Provisioning SSL certificates on your Server

If you handle sensitive information on your web app, like processing payments or entering passwords, then it’s important you protect your users by making sure your website is secure using SSL. It’s basically like sending a letter, but making sure you put it in an envelope and seal it up before firing it off. With search engines now favouring SSL sites over others, it’s a good way to boost your ranking and ensure you’re protected.

What is SSL?

Setup

Using the Terminal

$ openssl req -new -newkey rsa:2048 -nodes -keyout yourdomain.key -out yourdomain.csr

This command will prompt you to go through a little creation wizard, as highlighted below.

openssl Wizard

You’ll be asked to enter a few details as well as choosing a password for the keypair. Once this is done, the .csr (certificate sigining request) and yourdomainname.key is generated in the directory that you ran the command. If you open up the .csr file in a text editor it should look something like this.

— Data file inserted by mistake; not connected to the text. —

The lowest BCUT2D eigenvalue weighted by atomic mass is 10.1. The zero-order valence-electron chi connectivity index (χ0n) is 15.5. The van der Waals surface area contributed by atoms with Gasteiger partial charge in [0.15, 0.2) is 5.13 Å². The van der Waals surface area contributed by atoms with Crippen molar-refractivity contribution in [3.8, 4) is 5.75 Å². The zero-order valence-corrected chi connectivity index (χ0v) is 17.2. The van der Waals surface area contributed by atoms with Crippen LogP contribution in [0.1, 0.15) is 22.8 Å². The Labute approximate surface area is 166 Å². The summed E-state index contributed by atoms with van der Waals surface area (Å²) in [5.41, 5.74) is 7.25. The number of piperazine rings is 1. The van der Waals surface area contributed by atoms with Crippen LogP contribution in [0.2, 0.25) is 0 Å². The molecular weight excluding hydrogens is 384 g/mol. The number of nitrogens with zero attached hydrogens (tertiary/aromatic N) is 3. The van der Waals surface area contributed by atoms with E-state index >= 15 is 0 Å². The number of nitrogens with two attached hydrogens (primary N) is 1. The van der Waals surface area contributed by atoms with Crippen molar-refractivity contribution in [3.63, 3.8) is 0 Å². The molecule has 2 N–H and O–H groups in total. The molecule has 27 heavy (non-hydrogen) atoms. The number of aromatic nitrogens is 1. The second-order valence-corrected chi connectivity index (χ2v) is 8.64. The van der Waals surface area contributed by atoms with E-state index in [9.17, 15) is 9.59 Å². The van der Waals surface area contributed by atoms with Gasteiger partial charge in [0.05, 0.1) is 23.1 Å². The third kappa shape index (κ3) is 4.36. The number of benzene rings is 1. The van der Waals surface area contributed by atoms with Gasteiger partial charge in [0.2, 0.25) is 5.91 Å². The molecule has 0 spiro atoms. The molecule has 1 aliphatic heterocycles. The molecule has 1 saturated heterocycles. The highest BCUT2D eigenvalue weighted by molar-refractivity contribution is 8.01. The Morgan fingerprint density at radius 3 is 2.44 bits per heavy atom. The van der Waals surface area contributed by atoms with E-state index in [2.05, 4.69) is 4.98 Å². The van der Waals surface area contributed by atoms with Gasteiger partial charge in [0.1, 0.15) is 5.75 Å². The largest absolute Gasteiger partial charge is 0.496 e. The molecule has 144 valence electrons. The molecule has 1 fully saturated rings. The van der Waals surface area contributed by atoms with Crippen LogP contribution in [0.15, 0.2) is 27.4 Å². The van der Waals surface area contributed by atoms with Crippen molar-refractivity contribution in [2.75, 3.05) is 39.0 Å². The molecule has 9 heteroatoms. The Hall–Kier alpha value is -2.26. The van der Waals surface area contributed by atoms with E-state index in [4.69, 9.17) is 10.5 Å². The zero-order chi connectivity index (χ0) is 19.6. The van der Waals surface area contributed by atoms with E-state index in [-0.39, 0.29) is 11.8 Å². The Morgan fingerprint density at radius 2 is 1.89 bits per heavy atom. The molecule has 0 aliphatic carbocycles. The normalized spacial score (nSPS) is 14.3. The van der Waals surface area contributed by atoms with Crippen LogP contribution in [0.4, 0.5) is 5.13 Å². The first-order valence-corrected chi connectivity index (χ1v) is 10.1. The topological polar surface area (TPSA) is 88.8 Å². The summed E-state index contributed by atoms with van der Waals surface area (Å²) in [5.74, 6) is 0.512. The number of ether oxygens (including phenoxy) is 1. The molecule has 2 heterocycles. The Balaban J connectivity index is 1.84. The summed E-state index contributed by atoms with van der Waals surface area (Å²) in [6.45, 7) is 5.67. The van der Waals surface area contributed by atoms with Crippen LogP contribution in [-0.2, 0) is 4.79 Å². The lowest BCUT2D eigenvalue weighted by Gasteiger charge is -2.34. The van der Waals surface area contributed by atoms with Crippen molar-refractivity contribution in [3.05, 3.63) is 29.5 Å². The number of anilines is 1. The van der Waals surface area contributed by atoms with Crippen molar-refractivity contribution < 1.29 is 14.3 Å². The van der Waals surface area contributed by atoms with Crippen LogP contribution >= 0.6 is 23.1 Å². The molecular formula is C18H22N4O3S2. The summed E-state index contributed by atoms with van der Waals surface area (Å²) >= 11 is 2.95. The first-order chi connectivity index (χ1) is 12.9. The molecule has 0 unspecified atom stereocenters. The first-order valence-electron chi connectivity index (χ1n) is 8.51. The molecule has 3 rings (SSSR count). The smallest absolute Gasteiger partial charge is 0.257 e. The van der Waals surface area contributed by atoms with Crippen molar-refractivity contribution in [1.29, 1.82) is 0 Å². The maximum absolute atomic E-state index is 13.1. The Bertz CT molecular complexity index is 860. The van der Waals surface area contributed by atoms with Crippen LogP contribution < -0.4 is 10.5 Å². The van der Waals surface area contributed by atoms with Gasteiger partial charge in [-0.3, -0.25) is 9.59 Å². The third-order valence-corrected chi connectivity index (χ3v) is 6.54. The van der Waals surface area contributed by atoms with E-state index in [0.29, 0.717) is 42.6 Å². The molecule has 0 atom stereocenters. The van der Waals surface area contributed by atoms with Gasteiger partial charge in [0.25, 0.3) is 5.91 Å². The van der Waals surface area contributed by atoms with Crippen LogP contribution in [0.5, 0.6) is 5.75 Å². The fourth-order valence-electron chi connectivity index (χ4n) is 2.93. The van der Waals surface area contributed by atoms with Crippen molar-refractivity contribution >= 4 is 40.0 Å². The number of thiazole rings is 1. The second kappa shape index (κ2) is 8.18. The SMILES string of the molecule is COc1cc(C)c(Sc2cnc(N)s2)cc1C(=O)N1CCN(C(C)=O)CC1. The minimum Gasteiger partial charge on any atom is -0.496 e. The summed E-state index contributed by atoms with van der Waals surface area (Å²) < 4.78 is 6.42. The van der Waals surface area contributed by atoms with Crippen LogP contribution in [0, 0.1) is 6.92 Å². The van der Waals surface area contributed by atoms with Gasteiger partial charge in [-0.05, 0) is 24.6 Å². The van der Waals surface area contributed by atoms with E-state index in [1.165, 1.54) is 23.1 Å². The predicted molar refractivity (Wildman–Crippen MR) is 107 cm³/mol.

yourdomain.csr

When managing your SSL, you’ll be asked for the csr, copy and paste or upload (depending on service provider) the file. Once this is done, verification will be done to ensure you’re the domain owner as well. This is done through either shooting an email across or adding a TXT record with a key value to your DNS. Once verified you’re ready to go! Depending on where you’re installing your certificate there will be different file types.

File Types

.pem

.der

.p7b/PKCS#7

.pfx/PCKS#12

If you find yourself with the wrong format, for whatever reason, there is a way to convert them. For more information, head over here and follow the simple instructions.

Using Keychain Access

Click “Request a Certificate From a Certificate Authority…” from the dropdown menu

This will bring up the following Certificate Assistant, where you’ll be asked to enter a few details. Ensure you choose the option Save to disk.

Ensure you choose Saved to disk

Once hitting Continue, you’ll be asked where you want to save your .csr file, after that your .csr will be generated. Your private key will be accessible in the keys section of the Keychain Access app. Depending on your service provider you can either upload the .csr file or open a text editor and paste the contents of the .csr file to start the process.

All done!

That’s it really, depending on your type of server and configuration installation of the certificate will vary, but it’s usually quite straightforward.

Free SSL Certificates

Lets Encrypt

Thanks for reading, hit 💚 if you like what you read and be sure to follow to keep up to date with future posts.

Software Developer https://jameshamann.com

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